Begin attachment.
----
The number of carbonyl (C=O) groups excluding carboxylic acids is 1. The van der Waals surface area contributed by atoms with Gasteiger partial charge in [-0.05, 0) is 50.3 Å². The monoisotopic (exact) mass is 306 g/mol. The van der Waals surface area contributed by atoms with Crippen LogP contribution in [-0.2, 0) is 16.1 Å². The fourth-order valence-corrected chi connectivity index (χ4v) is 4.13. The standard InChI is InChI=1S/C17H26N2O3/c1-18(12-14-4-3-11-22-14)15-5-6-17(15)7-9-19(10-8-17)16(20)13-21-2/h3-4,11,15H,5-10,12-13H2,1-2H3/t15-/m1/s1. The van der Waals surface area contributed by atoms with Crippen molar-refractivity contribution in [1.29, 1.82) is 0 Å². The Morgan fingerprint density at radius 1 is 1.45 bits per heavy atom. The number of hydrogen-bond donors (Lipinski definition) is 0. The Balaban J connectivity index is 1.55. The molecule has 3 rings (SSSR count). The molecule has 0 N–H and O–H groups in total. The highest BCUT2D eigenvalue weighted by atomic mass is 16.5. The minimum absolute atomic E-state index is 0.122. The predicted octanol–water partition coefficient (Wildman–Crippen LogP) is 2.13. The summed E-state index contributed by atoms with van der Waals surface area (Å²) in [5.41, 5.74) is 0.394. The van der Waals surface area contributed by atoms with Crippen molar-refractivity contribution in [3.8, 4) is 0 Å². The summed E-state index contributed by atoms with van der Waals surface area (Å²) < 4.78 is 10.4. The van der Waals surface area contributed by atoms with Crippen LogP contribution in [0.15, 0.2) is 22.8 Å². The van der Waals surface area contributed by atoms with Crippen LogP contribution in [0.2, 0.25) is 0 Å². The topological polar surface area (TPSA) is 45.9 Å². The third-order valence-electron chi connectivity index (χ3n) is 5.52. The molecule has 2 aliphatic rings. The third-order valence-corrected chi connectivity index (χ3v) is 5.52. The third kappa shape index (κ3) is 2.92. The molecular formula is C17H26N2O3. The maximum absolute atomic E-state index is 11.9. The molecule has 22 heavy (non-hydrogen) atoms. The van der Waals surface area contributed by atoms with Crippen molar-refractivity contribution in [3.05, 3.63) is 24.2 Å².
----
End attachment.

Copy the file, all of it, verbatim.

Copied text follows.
The number of carbonyl (C=O) groups excluding carboxylic acids is 1. The van der Waals surface area contributed by atoms with Gasteiger partial charge in [-0.05, 0) is 50.3 Å². The monoisotopic (exact) mass is 306 g/mol. The van der Waals surface area contributed by atoms with Crippen LogP contribution in [-0.2, 0) is 16.1 Å². The fourth-order valence-corrected chi connectivity index (χ4v) is 4.13. The standard InChI is InChI=1S/C17H26N2O3/c1-18(12-14-4-3-11-22-14)15-5-6-17(15)7-9-19(10-8-17)16(20)13-21-2/h3-4,11,15H,5-10,12-13H2,1-2H3/t15-/m1/s1. The van der Waals surface area contributed by atoms with Crippen molar-refractivity contribution in [1.29, 1.82) is 0 Å². The Morgan fingerprint density at radius 1 is 1.45 bits per heavy atom. The number of hydrogen-bond donors (Lipinski definition) is 0. The Balaban J connectivity index is 1.55. The molecule has 3 rings (SSSR count). The molecule has 0 N–H and O–H groups in total. The highest BCUT2D eigenvalue weighted by atomic mass is 16.5. The minimum absolute atomic E-state index is 0.122. The predicted octanol–water partition coefficient (Wildman–Crippen LogP) is 2.13. The summed E-state index contributed by atoms with van der Waals surface area (Å²) in [5.41, 5.74) is 0.394. The van der Waals surface area contributed by atoms with Crippen molar-refractivity contribution in [3.8, 4) is 0 Å². The summed E-state index contributed by atoms with van der Waals surface area (Å²) < 4.78 is 10.4. The van der Waals surface area contributed by atoms with Crippen LogP contribution in [0.15, 0.2) is 22.8 Å². The van der Waals surface area contributed by atoms with Crippen LogP contribution in [0.2, 0.25) is 0 Å². The topological polar surface area (TPSA) is 45.9 Å². The third-order valence-electron chi connectivity index (χ3n) is 5.52. The molecule has 2 aliphatic rings. The third-order valence-corrected chi connectivity index (χ3v) is 5.52. The third kappa shape index (κ3) is 2.92. The molecular formula is C17H26N2O3. The maximum absolute atomic E-state index is 11.9. The molecule has 22 heavy (non-hydrogen) atoms. The van der Waals surface area contributed by atoms with Crippen molar-refractivity contribution in [3.05, 3.63) is 24.2 Å².